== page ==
Interior Design Blog

How to: moodboard a colour trend

How to translate a color trend into a mood board- Eclectic Trends

We’re excited to share with you the third in a series of tutorials prepared for us by trend guru Gudy Herder from Eclectic Trends. This time Gudy will be sharing with us her latest colour spotting from the Salone and showing us how to translate it into a moodboard. If you’ve missed the last two posts, you can find them here ‘How to create a colour mood board’ and  ‘How to mood board a moody bedroom’.

Over to you Gudy!

Today I am featuring the final mood board taking part of the three month challenge we have been offering at the at{mine} community, where I share tips&tricks when it comes to structuring and storytelling on your board. We have created a a rather new mood board category, too. This time it’s all about

How to translate a colour trend into a mood board?

I am just about to finish up my Salone del Mobile 2016 Report (this year I made a comprehensive, in-depth book out of it with more than 100 pages) browsing through hundreds of images. Colour is always an important chapter, moreover with quite some changes going on in the color world.

It’s not about single colours anymore, but

  1. brands works with colour combinations of 2-3 colors (see the mood board featured today)
  2. brands use tone-on-tone palettes within one hue

I have to say colour spotting is one of my favourite tasks on trade and design shows. As soon as I step on the fairground and start seeing a shade I believe is interesting/new, I start immediately taking pictures. Whenever I have observed this colour three times, I assume, it’s going to be ‘something’. That’s an editorial rule, by the way.

Three times popping up the same style is considered a possible trend.

1. THE STARTING POINT

The starting point was the terracotta-curry check sofa by Moroso being the very first design I saw. I always start with Moroso when visiting the fairground. It’s not easy to say who are trend curators today in the Interior Design world, but this Italian brand is definitely one of them.

terracotta-curry-Moroso

The colours found on this image and confirmed later on, were translated then into a colour fan. The range goes from peach and blush to rust, terra-cotta, and now curry and sunflower.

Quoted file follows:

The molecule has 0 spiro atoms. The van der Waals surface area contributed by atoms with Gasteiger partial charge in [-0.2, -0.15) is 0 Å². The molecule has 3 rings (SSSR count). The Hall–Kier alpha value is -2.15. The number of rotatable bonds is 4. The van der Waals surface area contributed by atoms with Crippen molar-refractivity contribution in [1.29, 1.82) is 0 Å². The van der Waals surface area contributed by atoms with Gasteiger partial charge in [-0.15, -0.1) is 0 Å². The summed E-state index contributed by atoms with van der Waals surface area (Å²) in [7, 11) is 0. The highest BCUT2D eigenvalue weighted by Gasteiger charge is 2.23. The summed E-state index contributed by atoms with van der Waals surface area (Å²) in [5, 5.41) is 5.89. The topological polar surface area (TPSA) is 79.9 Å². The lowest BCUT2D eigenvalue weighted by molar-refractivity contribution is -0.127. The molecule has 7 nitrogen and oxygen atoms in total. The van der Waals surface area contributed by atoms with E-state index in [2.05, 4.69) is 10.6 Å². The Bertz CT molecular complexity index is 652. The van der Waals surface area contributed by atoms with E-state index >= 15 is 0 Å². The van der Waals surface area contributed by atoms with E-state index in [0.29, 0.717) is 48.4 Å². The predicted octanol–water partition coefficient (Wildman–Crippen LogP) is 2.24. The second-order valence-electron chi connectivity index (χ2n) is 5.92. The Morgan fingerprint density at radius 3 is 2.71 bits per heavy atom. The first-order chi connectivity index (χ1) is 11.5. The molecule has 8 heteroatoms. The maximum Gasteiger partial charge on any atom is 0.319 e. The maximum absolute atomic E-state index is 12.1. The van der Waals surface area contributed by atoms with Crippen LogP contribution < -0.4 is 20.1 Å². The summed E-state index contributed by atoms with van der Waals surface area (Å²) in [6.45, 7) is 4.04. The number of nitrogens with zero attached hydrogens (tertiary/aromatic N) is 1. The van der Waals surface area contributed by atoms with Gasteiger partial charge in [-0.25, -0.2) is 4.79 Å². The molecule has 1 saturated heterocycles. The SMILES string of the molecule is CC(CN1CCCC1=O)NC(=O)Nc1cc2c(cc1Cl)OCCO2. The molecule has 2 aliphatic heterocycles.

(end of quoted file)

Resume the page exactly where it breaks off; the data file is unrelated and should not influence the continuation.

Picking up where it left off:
My may Mood Board-Color palette-Sanone16

2. TRANSLATING COLORS INTO MATERIALS

The next step is getting different materials together that express this palette and see how to apply these in paint, fabrics and other surface treatments.

color board

Materials via JAB | Akzo Nobel | Farrow&Ball | Auténtico Chalkpaint | NCS | Yutes

 

3. CREATING THE MOOD BOARD

The former collage is more likely considered as a color or sample board. Since we have not included images so far, we would not call it a ‘proper’ mood board.

How to translate a color trend into a mood board- Eclectic Trends

Images clockwise: &tradition | Moroso | Twils | Bla Station | Dedon | Kettal | Moroso

Integrating now all the images I took on the Salone del Mobile 2016, I can finally explain a story and show how the color trend has been used by several brands.

teaser-2

teaser

Make-up colors range from pale pink, to blush and peach. It’s a quite feminine but not a girly statement anymore. The palette looks more grown up. Terra-cotta and rust resembling iron oxide can look sophisticated if combined with black and gold. Another option is to stick to a more natural palette getting a more rustic look&feel.

At this year’s edition, adding a pop of yellow adds a fresh look and makes sense since the oxide hue is made of yellow, orange and brown. (I believe, orange will celebrate a larger come-back, too.) I hope you have enjoyed this challenge during the past month. If you have further questions on moodboarding, just drop me a line.

Warmest, Gudy

1 Comment

  1. This is a great post – I haven’t seen something like this before but it’s so useful. One of those ‘didn’t realise I needed it until I got it’! Thanks Gudy 🙂

    -L

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